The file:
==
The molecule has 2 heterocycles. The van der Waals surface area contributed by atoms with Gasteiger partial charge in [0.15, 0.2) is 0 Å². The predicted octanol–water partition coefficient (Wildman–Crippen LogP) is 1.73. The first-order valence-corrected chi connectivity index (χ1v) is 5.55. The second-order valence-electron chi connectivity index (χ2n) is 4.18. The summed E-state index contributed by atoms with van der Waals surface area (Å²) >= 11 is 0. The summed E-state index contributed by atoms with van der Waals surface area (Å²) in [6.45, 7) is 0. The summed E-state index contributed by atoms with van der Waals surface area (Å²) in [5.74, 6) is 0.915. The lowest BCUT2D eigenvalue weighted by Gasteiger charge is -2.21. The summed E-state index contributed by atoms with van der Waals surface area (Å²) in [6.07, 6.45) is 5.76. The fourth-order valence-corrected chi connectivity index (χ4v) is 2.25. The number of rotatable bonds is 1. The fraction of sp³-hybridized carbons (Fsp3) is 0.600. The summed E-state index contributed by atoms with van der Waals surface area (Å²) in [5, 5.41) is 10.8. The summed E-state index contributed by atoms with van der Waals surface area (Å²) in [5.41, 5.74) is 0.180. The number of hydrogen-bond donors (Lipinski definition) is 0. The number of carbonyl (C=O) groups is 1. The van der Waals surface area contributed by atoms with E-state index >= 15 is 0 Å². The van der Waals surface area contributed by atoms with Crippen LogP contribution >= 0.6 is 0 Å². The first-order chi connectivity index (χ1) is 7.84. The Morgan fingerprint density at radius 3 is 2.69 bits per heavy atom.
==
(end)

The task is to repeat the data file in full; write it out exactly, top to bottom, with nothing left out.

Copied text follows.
The molecule has 2 heterocycles. The van der Waals surface area contributed by atoms with Gasteiger partial charge in [0.15, 0.2) is 0 Å². The predicted octanol–water partition coefficient (Wildman–Crippen LogP) is 1.73. The first-order valence-corrected chi connectivity index (χ1v) is 5.55. The second-order valence-electron chi connectivity index (χ2n) is 4.18. The summed E-state index contributed by atoms with van der Waals surface area (Å²) >= 11 is 0. The summed E-state index contributed by atoms with van der Waals surface area (Å²) in [6.45, 7) is 0. The summed E-state index contributed by atoms with van der Waals surface area (Å²) in [5.74, 6) is 0.915. The lowest BCUT2D eigenvalue weighted by Gasteiger charge is -2.21. The summed E-state index contributed by atoms with van der Waals surface area (Å²) in [6.07, 6.45) is 5.76. The fourth-order valence-corrected chi connectivity index (χ4v) is 2.25. The number of rotatable bonds is 1. The fraction of sp³-hybridized carbons (Fsp3) is 0.600. The summed E-state index contributed by atoms with van der Waals surface area (Å²) in [5, 5.41) is 10.8. The summed E-state index contributed by atoms with van der Waals surface area (Å²) in [5.41, 5.74) is 0.180. The number of hydrogen-bond donors (Lipinski definition) is 0. The number of carbonyl (C=O) groups is 1. The van der Waals surface area contributed by atoms with E-state index >= 15 is 0 Å². The van der Waals surface area contributed by atoms with Crippen LogP contribution >= 0.6 is 0 Å². The first-order chi connectivity index (χ1) is 7.84. The Morgan fingerprint density at radius 3 is 2.69 bits per heavy atom.